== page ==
"We know that this is the right thing for California students," Thurmond said. "We know that the will of members of Congress and what they intended in the CARES Act must be followed."

Norman argued that the interim final rule will not only deprive low-income students in Alameda County from receiving special education services that cost several thousand dollars each year but also baseline services like school lunches and internet access for remote instruction.

"We need to ensure that our students ... get the critical support that they need in order to have equitable learning access," she said. "This is about our students and this is about our future."

Find comprehensive coverage on the Midpeninsula's response to the new coronavirus by Palo Alto Online, the Mountain View Voice and the Almanac here.

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California among states filing suit over pandemic relief funding to schools

Attorneys general claim dispersing money to eligible private institutions based on population rather than income is antithetical to CARES Act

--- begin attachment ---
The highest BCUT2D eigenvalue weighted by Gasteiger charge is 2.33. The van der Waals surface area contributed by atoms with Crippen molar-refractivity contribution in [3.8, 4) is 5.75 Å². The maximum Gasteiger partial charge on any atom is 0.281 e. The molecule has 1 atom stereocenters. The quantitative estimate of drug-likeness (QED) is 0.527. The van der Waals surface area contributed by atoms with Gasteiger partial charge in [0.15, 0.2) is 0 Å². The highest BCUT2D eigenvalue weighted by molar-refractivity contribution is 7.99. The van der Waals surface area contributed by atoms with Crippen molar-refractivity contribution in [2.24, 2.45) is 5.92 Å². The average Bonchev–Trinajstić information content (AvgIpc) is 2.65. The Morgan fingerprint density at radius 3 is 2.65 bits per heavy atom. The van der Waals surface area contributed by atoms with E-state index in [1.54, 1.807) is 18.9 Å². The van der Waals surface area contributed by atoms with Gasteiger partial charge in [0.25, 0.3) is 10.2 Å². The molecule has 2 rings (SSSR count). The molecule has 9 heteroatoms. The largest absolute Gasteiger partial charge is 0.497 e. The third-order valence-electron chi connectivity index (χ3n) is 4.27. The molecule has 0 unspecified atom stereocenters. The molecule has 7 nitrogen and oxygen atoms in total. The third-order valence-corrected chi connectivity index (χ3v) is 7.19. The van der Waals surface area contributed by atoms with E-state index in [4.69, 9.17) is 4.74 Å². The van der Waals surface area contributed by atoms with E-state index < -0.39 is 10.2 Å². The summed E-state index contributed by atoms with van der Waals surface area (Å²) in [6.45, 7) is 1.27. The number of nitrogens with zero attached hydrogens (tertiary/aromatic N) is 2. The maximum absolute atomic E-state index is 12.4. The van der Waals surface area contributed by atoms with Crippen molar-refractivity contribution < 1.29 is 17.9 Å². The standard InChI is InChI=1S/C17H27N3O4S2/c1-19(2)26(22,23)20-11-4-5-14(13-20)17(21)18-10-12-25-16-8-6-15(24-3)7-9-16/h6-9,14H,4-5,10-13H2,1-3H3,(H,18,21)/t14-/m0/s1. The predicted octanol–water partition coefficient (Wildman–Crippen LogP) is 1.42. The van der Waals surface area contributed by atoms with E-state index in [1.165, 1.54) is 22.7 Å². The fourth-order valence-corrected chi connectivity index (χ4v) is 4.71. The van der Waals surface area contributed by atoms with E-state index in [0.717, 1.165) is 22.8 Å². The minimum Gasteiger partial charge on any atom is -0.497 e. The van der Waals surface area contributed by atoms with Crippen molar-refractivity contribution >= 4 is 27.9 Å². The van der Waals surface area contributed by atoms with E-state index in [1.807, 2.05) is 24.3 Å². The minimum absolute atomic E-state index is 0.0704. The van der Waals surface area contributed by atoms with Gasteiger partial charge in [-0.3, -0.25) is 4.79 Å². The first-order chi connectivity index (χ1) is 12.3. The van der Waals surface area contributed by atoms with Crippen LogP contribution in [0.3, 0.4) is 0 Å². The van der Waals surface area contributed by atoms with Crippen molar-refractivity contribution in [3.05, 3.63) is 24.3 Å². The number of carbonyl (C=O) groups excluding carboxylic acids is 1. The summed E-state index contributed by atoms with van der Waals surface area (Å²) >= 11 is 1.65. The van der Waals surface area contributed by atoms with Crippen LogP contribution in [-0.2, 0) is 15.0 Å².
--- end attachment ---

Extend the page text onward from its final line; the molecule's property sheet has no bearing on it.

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Uploaded: Tue, Jul 7, 2020, 3:57 pm

California Attorney General Xavier Becerra on Tuesday announced a multistate lawsuit against President Donald Trump's administration, accusing U.S. Department of Education Secretary Betsy DeVos of preventing COVID-19 pandemic relief funding from being dispersed to K-12 public schools.

Becerra argued that DeVos flouted Congress' intent in the Coronavirus Aid, Relief, and Economic Security Act, which included $13.2 billion for K-12 schools across the country, about $1.5 billion of which was intended for California public schools.

The CARES Act required educational funding to be dispersed in accordance with Title I of the Elementary and Secondary Education Act of 1965, ensuring that schools with low-income students would not be passed over.

The lawsuit argues that the Department of Education's interim final rule mandating that private schools are eligible for pandemic relief funds based on the total population they serve rather than income is antithetical to the CARES Act's Title I requirement.

"Secretary DeVos has put forward a rule that exceeds her authority and that of the Department of Education," Becerra said during a Tuesday news conference announcing the lawsuit.